Waste Management for the Clinical Laboratory

By Terry Jo Gile, MA Ed. MT(ASCP)

The Safety Lady®


Laboratory waste streams are often taken for granted or overlooked entirely.  After all, the cost of waste disposal doesn’t come out of the lab budget – or does it?  What once was a simple way to dispose of blood and body fluids and the equipment and supplies that came into contact with them, has now been replaced with a sophisticated mechanism for the disposal of various waste streams within the laboratory setting. 

Categories of waste include chemical, infectious, radioactive, controlled substances and pharmaceutical, multihazardous, sharps and nonhazardous waste.  Each has its own characteristics and requirements for removal.   Waste can be governed by the Environmental Protection Agency (EPA), the Occupational Safety and Health Administration (OSHA), the Resource Conservation and Recovery Act (RCRA), the Department of Transportation (DOT), the Nuclear Regulatory Commission (NRC), the Drug Enforcement Agency (DEA) as well as state and local agencies.  It is prudent to contact your municipality for its requirements.

The first step in developing a waste management program is to perform an audit of the laboratory.  This may require cooperation between the lab, Environmental Health and Safety and Housekeeping.  The checklist below will help guide you.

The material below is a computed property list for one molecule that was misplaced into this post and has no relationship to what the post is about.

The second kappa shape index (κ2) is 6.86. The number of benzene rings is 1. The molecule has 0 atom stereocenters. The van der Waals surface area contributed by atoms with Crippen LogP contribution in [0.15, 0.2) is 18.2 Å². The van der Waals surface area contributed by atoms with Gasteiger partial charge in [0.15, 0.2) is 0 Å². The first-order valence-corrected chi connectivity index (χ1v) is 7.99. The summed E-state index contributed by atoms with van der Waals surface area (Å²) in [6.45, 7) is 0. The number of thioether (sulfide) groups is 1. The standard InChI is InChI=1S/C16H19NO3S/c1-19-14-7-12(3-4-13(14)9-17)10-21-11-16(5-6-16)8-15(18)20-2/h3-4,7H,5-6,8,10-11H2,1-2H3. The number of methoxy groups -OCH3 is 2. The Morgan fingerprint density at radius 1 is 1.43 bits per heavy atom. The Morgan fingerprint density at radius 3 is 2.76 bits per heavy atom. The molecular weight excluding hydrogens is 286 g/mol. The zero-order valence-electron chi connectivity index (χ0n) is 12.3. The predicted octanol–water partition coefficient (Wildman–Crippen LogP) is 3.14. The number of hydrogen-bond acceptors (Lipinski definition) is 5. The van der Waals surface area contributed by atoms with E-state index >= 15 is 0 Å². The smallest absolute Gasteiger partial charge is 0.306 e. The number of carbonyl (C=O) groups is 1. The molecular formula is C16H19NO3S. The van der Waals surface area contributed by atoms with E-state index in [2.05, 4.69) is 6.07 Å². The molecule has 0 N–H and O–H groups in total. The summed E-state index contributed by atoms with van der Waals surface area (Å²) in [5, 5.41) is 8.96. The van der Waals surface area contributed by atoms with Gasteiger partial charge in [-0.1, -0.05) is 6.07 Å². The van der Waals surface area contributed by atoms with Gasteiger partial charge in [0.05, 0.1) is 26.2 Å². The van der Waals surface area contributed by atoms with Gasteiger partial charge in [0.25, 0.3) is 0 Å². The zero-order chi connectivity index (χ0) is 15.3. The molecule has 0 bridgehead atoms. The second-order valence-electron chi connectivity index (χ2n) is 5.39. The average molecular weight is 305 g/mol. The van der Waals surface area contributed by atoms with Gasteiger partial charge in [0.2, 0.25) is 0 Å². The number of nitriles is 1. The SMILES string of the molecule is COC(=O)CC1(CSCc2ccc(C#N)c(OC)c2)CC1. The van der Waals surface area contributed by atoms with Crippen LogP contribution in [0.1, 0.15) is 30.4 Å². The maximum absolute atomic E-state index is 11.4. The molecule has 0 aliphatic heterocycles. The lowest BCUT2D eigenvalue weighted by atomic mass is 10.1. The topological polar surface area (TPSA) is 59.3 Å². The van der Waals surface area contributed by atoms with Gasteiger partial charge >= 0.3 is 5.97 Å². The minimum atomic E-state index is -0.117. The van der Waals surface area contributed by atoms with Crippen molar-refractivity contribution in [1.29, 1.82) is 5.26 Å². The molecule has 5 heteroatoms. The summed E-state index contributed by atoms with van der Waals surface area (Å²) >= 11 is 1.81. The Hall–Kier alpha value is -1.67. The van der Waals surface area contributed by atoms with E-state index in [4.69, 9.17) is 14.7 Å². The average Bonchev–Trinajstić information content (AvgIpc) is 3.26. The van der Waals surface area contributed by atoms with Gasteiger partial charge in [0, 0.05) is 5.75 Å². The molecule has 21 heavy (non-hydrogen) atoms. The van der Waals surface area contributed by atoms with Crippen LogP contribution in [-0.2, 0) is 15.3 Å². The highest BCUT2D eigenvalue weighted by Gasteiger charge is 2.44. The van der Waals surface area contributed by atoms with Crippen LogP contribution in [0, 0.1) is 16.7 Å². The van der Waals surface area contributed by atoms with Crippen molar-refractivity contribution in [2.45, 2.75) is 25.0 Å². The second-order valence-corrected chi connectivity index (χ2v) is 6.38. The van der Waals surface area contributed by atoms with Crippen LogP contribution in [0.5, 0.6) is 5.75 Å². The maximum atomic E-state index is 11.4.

Waste Management Program Audit     

Completed                                                                                                            YES       NO                DATE


Are the scope, goals, and objectives of the waste management program clearly defined?





Must the facility’s EPA classification as a hazardous waste generator be revised?





Has the local sanitary sewerage code been reviewed recently for applicability?





Is the disposal of chemicals and biological substances in compliance with the local sanitary sewerage code?





Has an annual survey of the hazardous chemicals used in the physician’s office been completed?  For each chemical:





·        Is the chemical specifically listed within current EPA code?





·        If not, does the discarded chemical have the general characteristics of a hazardous waste (i.e. is it ignitable, corrosive, reactive, or highly toxic)?





Does the office’s procedure manual and/or written chemical hygiene plan specify the method to be used for disposal of each hazardous chemical?





Are all the infectious wastes that require decontamination properly treated before being discarded?





Are all sharps properly segregated and discarded in puncture-resistant containers?





Does the method for disposal of all radioactive waste comply with NRC regulations?





Are hazardous wastes consistently segregated from nonhazardous wastes at the point of generation?





Is the office’s hazardous waste safely packaged for transport?

·        Are appropriate warning label placards applied consistently to the exterior of the packaging?